Non-Hodgkin Lymphoma Diagnosis by Concurrent Fine-Needle Aspiration and Flow Cytometry: 123 Cases with Histologic Follow-Up.
Oname O Burlingame, Kesse O Kesse, David W Kindelberger, Edmund S Cibas, David M Dorfman. Brigham and Women's Hospital and Harvard Medical School, Boston, MA
Background: Non-Hodgkin Lymphoma (NHL) diagnosis has traditionally been based on histopathologic analysis. With the increasing emphasis on non-invasive procedures in medicine, fine-needle aspiration (FNA) has become a common method of tissue acquisition. Despite studies suggesting that NHL can be accurately diagnosed using FNA in conjunction with flow cytometry (FC), its use is not completely accepted by either the hematopathology or hematology/oncology communities. Prior studies have suffered from limited size, scope, or lack of histologic correlation. The purpose of this study was to assess the use of FNA with FC alone for NHL diagnosis using a large number of cases, all with histologic correlation.
Design: 123 FNA biopsies from 118 patients were analyzed. Each FNA had histologic follow-up and a diagnosis of NHL on the FNA and/or histology. Each FNA was assessed on-site for adequacy and a portion triaged for 6-color FC analysis for lymphoma using standard methods. Diagnosis of the FNA was rendered by a cytopathologist who had knowledge of the FC results. FC and histologic diagnoses were rendered by a separate group of pathologists. Accuracy of the FNA diagnosis was established by comparison to the histologic diagnosis and correlated with the body part biopsied, imaging method, and lymphoma classification.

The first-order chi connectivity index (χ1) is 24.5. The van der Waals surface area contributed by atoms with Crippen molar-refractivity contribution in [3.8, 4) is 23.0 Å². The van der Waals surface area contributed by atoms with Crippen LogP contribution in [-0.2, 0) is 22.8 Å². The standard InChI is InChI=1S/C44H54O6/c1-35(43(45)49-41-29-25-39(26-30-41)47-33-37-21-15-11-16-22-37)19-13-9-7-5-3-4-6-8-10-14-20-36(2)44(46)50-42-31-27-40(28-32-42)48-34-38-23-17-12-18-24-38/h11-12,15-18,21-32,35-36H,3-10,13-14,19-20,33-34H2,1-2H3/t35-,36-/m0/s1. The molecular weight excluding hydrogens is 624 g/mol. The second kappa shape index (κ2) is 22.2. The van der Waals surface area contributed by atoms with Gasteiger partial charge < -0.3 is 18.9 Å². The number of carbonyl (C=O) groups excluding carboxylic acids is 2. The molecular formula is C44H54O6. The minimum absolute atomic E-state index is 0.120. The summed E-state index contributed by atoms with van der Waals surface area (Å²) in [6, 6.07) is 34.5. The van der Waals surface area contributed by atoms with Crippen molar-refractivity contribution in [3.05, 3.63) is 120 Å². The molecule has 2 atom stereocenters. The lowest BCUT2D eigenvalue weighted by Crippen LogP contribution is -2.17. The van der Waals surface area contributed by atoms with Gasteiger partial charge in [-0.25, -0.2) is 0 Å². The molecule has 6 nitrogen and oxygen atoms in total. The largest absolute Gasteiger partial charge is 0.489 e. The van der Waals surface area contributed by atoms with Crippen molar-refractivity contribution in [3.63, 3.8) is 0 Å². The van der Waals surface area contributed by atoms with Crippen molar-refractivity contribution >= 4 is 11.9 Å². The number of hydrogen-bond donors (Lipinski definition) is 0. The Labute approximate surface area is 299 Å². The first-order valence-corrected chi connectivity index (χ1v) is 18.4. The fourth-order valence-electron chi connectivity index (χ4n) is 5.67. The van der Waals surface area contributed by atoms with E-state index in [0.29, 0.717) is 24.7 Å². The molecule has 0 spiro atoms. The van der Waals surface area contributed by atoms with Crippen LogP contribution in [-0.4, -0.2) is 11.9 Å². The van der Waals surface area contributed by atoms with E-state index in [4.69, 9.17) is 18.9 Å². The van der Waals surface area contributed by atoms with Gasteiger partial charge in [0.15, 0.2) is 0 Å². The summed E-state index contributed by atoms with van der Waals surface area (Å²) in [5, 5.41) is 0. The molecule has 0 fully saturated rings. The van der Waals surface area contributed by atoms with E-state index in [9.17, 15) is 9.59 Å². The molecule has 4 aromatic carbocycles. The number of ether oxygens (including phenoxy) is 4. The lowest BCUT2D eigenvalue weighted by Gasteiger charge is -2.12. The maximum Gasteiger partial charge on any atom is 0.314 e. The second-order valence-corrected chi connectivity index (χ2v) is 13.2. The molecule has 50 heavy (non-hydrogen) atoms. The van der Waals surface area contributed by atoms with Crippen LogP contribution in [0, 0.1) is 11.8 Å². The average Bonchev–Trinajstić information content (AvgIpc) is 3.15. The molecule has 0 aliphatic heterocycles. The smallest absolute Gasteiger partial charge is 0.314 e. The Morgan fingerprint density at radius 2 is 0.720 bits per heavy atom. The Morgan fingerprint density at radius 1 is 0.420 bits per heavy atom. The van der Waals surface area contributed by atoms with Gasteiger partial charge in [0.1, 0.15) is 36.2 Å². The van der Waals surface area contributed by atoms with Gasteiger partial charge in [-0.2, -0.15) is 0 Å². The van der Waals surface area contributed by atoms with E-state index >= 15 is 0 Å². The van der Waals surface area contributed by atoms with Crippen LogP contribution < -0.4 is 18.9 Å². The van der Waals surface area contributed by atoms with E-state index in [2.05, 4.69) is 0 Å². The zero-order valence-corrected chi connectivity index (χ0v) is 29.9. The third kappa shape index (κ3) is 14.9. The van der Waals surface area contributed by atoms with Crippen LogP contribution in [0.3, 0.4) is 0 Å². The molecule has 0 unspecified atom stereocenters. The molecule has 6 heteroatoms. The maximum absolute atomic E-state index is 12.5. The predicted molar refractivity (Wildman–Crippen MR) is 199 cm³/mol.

Results: Of the 123 FNA biopsies, 88 (71%) matched the histologic diagnosis. Image-guided biopsies were more accurate (74%) than those performed on palpable lesions (57%). Imaging method had no effect on accuracy, but on-site adequacy assessment did correlate with accuracy (74% accuracy in adequate biopsies verses 64% in inadequate biopsies). Of the common FNA sites, bone and retroperitoneum had the highest accuracy (83% and 76%, respectively), while abdomen and neck were lower (68% and 55%, respectively). Of the common lymphoma classifications, plasma cell neoplasms and follicular lymphoma had the highest accuracy (83% and 77%, respectively); and B cell lymphoproliferative disorder, NOS, and diffuse large B cell lymphoma had the lowest (70% and 57%, respectively). Diagnosis of recurrence verses primary NHL had no effect on accuracy. Timing of the FNA diagnosis in relationship to the histology diagnosis had no effect on accuracy.
Conclusions: FNA with concurrent FC is an accurate method for NHL diagnosis. Image-guidance and on-site adequacy assessment improves accuracy.
Wednesday, March 2, 2011 1:00 PM
Poster Session VI # 85, Wednesday Afternoon